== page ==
Anthidium porterae Cockerell, 1900
Scientific Name: Anthidium porterae Cockerell, 1900
Common Name: Porter s Carder Bee
Anthidium porterae Cockerell, 1900: 411 [♂, ♀].
Lectotype ♂, designated by Gonzalez and Griswold (2013: 343). USA, New Mexico, Las Vegas, 11 August 1899, by W. Porter, on Petalostemon candidus [AMNH].
Anthidium porterae var. amabile Cockerell, 1904: 7 [♂]. Synonymy by Swenk (1914: 13), by Michener (1951: 1142).
Holotype ♂. USA, New Mexico, Pecos [USNM no. 9655].
Anthidium porterae personulatum Cockerell, 1907: 135 [♀, ♂]. Synonymy by Michener (1951: 1142).
Lectotype ♂, designated by Gonzalez and Griswold (2013: 343). USA, Colorado, Boulder, 8 August 1906, by W.P. Cockerell, on Psoralea tenuiflora [AMNH].
Taxonomic Notes: Gonzalez and Griswold (2013: 344-345) indicated that the specimen chosen for the lectotype designation of A. porterae Cockerell was the only male in the type series available for examination; the single female, and presumably the second male specimen from the Mesilla Valley, Aug. 23, at flowers of Cevallia sinuata (Ckll.) (Cockerell 1900: 411) are apparently missing.
Cockerell (1907: 135) described both sexes of A. porterae personulatum Cockerell from the same location and time, though did not indicate how many specimens of each there were; Gonzalez and Griswold (2013: 344) indicated that each male and female in the AMNH had a “type” label, but they also do not indicate how many specimens in total, but did indicate that the male (so presumably there is only one) was chosen as the lectotype.
Gonzalez and Griswold (2013: 343) credit the synonymy of A. porterae var. amabile Cockerell with A. porterae Cockerell to Michener (1951: 1141, this should be 1142), though Swenk (1914) also made this synonymy (though not of A. porterae personulatum Cockerell), so is given credit. Cockerell (1904: 7, 1907: 135) indicated that var. amabile Cockerell referred to males with a very red abdomen.
Isensee (1927: plate XXXII, fig. 6) illustrated the male genitalia.
DNA Barcode Index Number (BIN): BOLD:AAF1542
Biology: Villalobos and Shelly (1991) indicated that males are territorial at host plants preferred by females, without courtship. Males attempted mating with females on flowers of host plants, with mating lasting about 32 seconds (Villalobos and Shelly 1991).
Distribution in Canada: Cockerell 1912 [AB]; Criddle et al. 1924 [AB]; Sheffield et al. 2014 [AB].
All reports of this species from Canada are based on Cockerell’s (1912: 293) record of this species from Calgary, Alberta, by Miss Ricardo, is in the BMNH. Presumably, the record by Michener (1951: 1142) from BC is in error. Gonzalez and Griswold (2013: 344) did not record this species from Canada.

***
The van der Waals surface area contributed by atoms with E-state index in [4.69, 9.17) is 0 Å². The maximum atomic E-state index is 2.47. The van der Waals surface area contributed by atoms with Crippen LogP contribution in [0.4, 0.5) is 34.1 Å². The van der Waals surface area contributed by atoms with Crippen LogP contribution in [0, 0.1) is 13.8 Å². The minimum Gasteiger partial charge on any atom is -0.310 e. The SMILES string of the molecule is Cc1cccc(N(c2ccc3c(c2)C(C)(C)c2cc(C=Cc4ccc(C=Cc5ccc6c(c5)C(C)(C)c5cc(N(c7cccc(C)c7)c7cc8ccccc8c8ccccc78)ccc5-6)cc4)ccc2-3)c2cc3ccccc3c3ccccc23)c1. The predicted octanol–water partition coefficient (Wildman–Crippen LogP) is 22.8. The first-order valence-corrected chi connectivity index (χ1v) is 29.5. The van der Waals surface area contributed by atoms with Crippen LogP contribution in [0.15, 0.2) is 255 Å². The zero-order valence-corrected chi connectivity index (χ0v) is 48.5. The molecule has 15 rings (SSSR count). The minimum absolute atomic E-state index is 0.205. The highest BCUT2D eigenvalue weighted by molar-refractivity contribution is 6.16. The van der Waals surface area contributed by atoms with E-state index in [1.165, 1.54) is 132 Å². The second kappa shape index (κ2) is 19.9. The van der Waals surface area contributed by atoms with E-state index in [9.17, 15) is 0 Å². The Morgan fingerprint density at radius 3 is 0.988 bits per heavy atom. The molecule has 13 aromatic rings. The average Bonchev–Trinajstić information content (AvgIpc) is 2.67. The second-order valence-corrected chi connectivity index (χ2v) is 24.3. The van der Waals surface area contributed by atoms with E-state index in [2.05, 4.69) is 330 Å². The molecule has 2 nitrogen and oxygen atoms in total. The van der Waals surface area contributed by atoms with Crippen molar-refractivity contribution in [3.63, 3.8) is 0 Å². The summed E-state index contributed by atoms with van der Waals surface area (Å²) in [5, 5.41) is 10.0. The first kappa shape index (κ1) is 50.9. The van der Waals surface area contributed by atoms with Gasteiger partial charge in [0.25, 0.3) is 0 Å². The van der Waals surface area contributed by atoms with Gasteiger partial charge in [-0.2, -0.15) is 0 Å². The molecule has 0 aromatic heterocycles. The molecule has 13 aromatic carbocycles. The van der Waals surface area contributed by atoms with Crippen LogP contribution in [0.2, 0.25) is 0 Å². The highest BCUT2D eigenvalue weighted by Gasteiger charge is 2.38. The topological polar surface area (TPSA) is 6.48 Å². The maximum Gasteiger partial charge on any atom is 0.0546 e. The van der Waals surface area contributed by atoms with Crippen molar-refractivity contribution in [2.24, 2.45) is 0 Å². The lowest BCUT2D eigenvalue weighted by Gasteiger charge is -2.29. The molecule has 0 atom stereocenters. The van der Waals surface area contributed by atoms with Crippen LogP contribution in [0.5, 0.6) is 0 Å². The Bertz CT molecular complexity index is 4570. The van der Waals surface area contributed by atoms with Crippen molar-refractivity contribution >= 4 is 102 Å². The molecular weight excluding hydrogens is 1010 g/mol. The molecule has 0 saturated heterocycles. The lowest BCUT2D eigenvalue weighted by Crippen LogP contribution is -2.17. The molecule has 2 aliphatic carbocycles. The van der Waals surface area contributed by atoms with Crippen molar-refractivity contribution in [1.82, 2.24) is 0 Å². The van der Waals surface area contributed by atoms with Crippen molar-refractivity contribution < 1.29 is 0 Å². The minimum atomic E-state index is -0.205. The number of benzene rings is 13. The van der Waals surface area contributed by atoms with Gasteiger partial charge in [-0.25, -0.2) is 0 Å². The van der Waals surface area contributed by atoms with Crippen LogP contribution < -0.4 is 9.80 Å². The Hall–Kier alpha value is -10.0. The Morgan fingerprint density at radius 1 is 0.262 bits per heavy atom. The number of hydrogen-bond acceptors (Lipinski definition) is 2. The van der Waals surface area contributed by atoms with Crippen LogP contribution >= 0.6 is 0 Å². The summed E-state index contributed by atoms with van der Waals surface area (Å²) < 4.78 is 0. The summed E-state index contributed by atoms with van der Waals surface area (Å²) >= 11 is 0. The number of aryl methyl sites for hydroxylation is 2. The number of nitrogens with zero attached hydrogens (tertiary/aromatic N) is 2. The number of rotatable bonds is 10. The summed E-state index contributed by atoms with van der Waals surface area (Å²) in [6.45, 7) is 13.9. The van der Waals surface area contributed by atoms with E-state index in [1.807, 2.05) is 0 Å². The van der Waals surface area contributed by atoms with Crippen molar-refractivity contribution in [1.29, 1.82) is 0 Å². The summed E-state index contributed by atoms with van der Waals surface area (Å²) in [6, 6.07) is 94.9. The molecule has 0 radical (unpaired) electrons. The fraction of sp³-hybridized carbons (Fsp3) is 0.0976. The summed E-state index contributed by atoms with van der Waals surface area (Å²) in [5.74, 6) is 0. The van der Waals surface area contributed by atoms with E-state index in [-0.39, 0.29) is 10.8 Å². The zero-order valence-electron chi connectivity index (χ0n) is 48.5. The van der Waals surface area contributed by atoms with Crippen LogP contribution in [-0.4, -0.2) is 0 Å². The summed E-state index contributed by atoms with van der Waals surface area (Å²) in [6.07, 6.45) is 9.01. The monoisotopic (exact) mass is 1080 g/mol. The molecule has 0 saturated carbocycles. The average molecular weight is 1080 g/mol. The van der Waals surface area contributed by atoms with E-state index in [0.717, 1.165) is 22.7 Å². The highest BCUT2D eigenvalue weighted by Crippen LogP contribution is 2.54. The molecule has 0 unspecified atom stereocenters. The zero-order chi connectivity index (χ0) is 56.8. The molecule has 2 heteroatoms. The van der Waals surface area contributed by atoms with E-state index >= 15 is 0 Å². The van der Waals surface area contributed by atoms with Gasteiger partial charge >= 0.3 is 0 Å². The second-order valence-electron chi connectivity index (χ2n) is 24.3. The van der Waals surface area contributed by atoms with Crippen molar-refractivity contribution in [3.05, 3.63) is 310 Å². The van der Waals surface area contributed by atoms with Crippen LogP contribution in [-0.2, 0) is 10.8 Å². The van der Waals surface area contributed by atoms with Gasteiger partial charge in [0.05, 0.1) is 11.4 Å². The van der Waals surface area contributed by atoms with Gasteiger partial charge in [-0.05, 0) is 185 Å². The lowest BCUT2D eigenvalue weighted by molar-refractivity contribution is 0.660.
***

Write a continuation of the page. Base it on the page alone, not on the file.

Cockerell TDA (1904) Some bees from San Miguel County, New Mexico. Entomologist 37: 5-9.
Cockerell TDA (1900) Observations on bees collected at Las Vegas, New Mexico, and in the adjacent Mountains. Annals and Magazine of Natural History, Series 7 5(29): 401-416.https://doi.org/10.1080/00222930008678307
Sheffield CS, Frier SD, Dumesh D (2014) The bees (Hymenoptera: Apoidea, Apiformes) of the Prairies Ecozone, with comparisons to other grasslands of Canada. In: Giberson DJ, Cárcamo HA (Eds) Arthropods of Canadian Grasslands (Volume 4): Biodiversity and Systematics Part 2. 4. Biological Survey of Canada, Ottawa, 479 pp. [ISBN 978-0-9689321-7-9].https://doi.org/http://dx.doi.org/10.3752/9780968932179.ch11
Criddle N, Curran CH, Viereck HL, Buckell ER (1924) The entomological record, 1923. Annual Report of the Entomological Society of Ontario 54: 87-102.
Michener CD (1951) Family Megachilidae. In: Muesebeck CF, Krombein KV, Townes HK (Eds) Hymenoptera of America north of Mexico Synoptic Catalog. 2. United States Department of Agriculture Agricultural Monograph, Washington. Pp. 1136-1186.
Cockerell TDA (1907) New anthidiine bees from Colorado. The Canadian Entomologist 39(4): 135-136. https://doi.org/10.4039/Ent39135-4
Gonzalez VH, Griswold TL (2013) Wool carder bees of the genus Anthidium in the Western Hemisphere (Hymenoptera: Megachilidae): diversity, host plant associations, phylogeny, and biogeography. Zoological Journal of the Linnean Society 168: 221-425. https://doi.org/10.1111/zoj.12017
Swenk MH (1914) Studies of North American bees. II. Family Stelididae. University Studies of the University of Nebraska 14(1): 1-36.
Hicks CH (1926) Nesting habits and parasites of certain bees of Boulder County, Colorado. University of Colorado Bulletin 15: 217-252.
Cockerell TDA (1912) Two bees new to Canada. The Canadian Entomologist 44(10): 293.https://doi.org/10.4039/Ent44293-1
Isensee R (1927) A study of the male genitalia of certain anthidiine bees. Annals of the Carnegie Museum 17(3-4): 371-384.
Villalobos EM, Shelly TE (1991) Correlates of male mating success in two species of Anthidium bees (Hymenoptera: Megachilidae). Behavioral Ecology and Sociobiology 29(1): 47–53. https://www.jstor.org/stable/4600582
Crop Preference: Not Available
Non Crop Preference: Not Available